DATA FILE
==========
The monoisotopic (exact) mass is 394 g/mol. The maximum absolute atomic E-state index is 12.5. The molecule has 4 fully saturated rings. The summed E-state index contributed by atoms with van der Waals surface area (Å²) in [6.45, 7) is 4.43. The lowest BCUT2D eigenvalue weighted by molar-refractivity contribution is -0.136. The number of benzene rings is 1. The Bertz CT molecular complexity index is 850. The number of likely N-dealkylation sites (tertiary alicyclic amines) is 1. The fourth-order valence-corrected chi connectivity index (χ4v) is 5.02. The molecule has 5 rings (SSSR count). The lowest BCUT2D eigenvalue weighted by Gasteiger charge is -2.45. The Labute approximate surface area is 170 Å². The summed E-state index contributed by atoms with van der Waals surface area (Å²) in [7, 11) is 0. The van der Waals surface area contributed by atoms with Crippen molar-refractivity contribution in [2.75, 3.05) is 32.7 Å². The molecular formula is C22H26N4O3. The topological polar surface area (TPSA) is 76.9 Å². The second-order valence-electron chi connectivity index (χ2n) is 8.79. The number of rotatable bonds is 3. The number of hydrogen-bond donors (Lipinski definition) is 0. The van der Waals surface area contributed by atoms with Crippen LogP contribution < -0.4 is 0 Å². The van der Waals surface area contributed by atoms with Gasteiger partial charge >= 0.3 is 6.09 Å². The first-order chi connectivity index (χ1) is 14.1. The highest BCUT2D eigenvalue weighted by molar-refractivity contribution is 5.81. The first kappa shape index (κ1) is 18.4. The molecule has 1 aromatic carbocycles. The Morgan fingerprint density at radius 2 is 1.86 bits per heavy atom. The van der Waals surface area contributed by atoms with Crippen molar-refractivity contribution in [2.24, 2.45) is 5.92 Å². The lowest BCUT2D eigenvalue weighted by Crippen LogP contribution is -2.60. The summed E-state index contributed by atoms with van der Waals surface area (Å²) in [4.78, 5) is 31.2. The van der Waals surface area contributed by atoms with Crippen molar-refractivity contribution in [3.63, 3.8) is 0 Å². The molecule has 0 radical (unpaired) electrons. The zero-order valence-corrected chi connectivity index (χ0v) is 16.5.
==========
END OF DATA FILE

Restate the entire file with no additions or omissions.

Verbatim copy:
The monoisotopic (exact) mass is 394 g/mol. The maximum absolute atomic E-state index is 12.5. The molecule has 4 fully saturated rings. The summed E-state index contributed by atoms with van der Waals surface area (Å²) in [6.45, 7) is 4.43. The lowest BCUT2D eigenvalue weighted by molar-refractivity contribution is -0.136. The number of benzene rings is 1. The Bertz CT molecular complexity index is 850. The number of likely N-dealkylation sites (tertiary alicyclic amines) is 1. The fourth-order valence-corrected chi connectivity index (χ4v) is 5.02. The molecule has 5 rings (SSSR count). The lowest BCUT2D eigenvalue weighted by Gasteiger charge is -2.45. The Labute approximate surface area is 170 Å². The summed E-state index contributed by atoms with van der Waals surface area (Å²) in [7, 11) is 0. The van der Waals surface area contributed by atoms with Crippen molar-refractivity contribution in [2.75, 3.05) is 32.7 Å². The molecular formula is C22H26N4O3. The topological polar surface area (TPSA) is 76.9 Å². The second-order valence-electron chi connectivity index (χ2n) is 8.79. The number of rotatable bonds is 3. The number of hydrogen-bond donors (Lipinski definition) is 0. The van der Waals surface area contributed by atoms with Crippen LogP contribution < -0.4 is 0 Å². The van der Waals surface area contributed by atoms with Gasteiger partial charge >= 0.3 is 6.09 Å². The first-order chi connectivity index (χ1) is 14.1. The highest BCUT2D eigenvalue weighted by molar-refractivity contribution is 5.81. The first kappa shape index (κ1) is 18.4. The molecule has 1 aromatic carbocycles. The Morgan fingerprint density at radius 2 is 1.86 bits per heavy atom. The van der Waals surface area contributed by atoms with Crippen molar-refractivity contribution in [2.24, 2.45) is 5.92 Å². The lowest BCUT2D eigenvalue weighted by Crippen LogP contribution is -2.60. The summed E-state index contributed by atoms with van der Waals surface area (Å²) in [4.78, 5) is 31.2. The van der Waals surface area contributed by atoms with Crippen molar-refractivity contribution in [3.63, 3.8) is 0 Å². The molecule has 0 radical (unpaired) electrons. The zero-order valence-corrected chi connectivity index (χ0v) is 16.5.